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Marcelo Rinesi Topics
Rights > Economic > Technological Unemployment > Staff > Marcelo Rinesi
Marcelo Rinesi
The insidious not-so-badness of technological underemployment, and why more education and better technology won’t help by Marcelo Rinesi

Mass technological unemployment is seen by some as a looming concern, but there are signs we’re already living in an era of mass technological underemployment. It’s not just an intermediate phase: its politics are toxic, it increases inequality, and it’s very difficult to get out of.

Rights > Political Empowerment & Participation > Staff > Marcelo Rinesi
Marcelo Rinesi
The case for blockchains as international aid by Marcelo Rinesi

Blockchains aren’t primarily financial tools. They are a political technology, and their natural field of application is the developing world.

Staff > Marcelo Rinesi
Marcelo Rinesi
Short story: The Associate by Marcelo Rinesi

I seldom know who’s paying me or what they do; only my few friends lucky enough to have jobs do. My phone will buzz, and if I bid low enough I’ll get to do things that will feel like isolated musical notes, meaningless on their own, in places that sometimes will appear later in the news in ways I won’t be able to relate to my own actions but also won’t try to.

Staff > Marcelo Rinesi
Marcelo Rinesi
The Children of the Dead City by Marcelo Rinesi

Dusk is coming and walking at night is no longer allowed, but the children still loiter near the black windowless building that looks like a tombstone for a giant or a town. A year ago most of their parents worked there, their hands the AI-controlled manipulators of the self-managed warehouse, but since then artificial hands have become good enough, and no more than a dozen humans tarnish the algorithmic purity of the logistics hub.

Staff > Marcelo Rinesi
Marcelo Rinesi
Short Story: The Eater of Silicon Sins by Marcelo Rinesi

His job is not to press the button. When he fails at his job, people don’t die.

Rights > Political Empowerment & Participation > Staff > Marcelo Rinesi
Marcelo Rinesi
The new (and very old) political responsibility of data scientists by Marcelo Rinesi

We still have a responsibility to prevent the ethical misuse of new technologies, as well as helping make their impact on human welfare a positive one. But we now have a more fundamental challenge: to help defend the very concept and practice of the measurement and analysis of quantitative fact.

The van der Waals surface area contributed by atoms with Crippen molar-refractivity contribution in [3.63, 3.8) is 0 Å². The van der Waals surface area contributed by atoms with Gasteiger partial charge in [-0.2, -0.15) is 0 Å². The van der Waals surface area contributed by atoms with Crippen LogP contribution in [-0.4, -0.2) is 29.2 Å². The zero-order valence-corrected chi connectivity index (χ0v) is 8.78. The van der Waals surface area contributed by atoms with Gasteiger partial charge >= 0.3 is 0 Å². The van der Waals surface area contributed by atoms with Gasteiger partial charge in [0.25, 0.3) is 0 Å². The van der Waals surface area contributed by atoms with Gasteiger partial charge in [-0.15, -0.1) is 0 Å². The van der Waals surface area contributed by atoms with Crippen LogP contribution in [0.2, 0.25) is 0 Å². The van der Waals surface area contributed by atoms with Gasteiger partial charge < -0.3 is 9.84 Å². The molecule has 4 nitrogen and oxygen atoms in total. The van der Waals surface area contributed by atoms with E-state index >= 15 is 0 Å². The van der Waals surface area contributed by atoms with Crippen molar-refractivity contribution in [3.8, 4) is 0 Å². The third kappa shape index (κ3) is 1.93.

GlobalDemocracySecurity > Staff > Marcelo Rinesi > Cyber
Marcelo Rinesi
Short story: Rush Hour by Marcelo Rinesi

Three minutes ago you were in a traffic jam, one of dozens of drivers impatiently waiting for their cars to reboot and shake off whatever piece of malware had infected them through the city network. Now you’re moving.

Technopolitics > Sociology > Rights > CognitiveLiberty > PrivacySurveillance > GlobalDemocracySecurity > Staff > Marcelo Rinesi
Marcelo Rinesi
The best political countersurveillance tool is to grow the heck up by Marcelo Rinesi

The thing is, we’re all naughty. The specifics of what counts as “wrong” depend on the context, but there isn’t anybody on Earth so boring that haven’t done or aren’t doing something they’d rather not be known worldwide.

Rights > Economic > Technological Unemployment > Staff > Marcelo Rinesi
Marcelo Rinesi
The informal sector Singularity by Marcelo Rinesi

At the intersection of cryptocurrencies and the “gig economy” lies the prospect of almost self-contained shadow economies with their own laws and regulations, vast potential for fostering growth, and the possibility of systematic abuse.

Rights > Staff > Marcelo Rinesi
Marcelo Rinesi
For the unexpected innovations, look where you’d rather not by Marcelo Rinesi

Before Bill Gates was a billionaire, before the power, the cultural cachet, and the Robert Downey Jr. portrayals, computers were for losers who would never get laid. Their potential was of course independent of these considerations, but Steve Jobs could become one of the richest people on Earth because he was fascinated with, and dedicated time to, something that cool kids — specially from the wealthy families who could most easily afford access to them — wouldn’t have been caught dead playing with, or at least loving.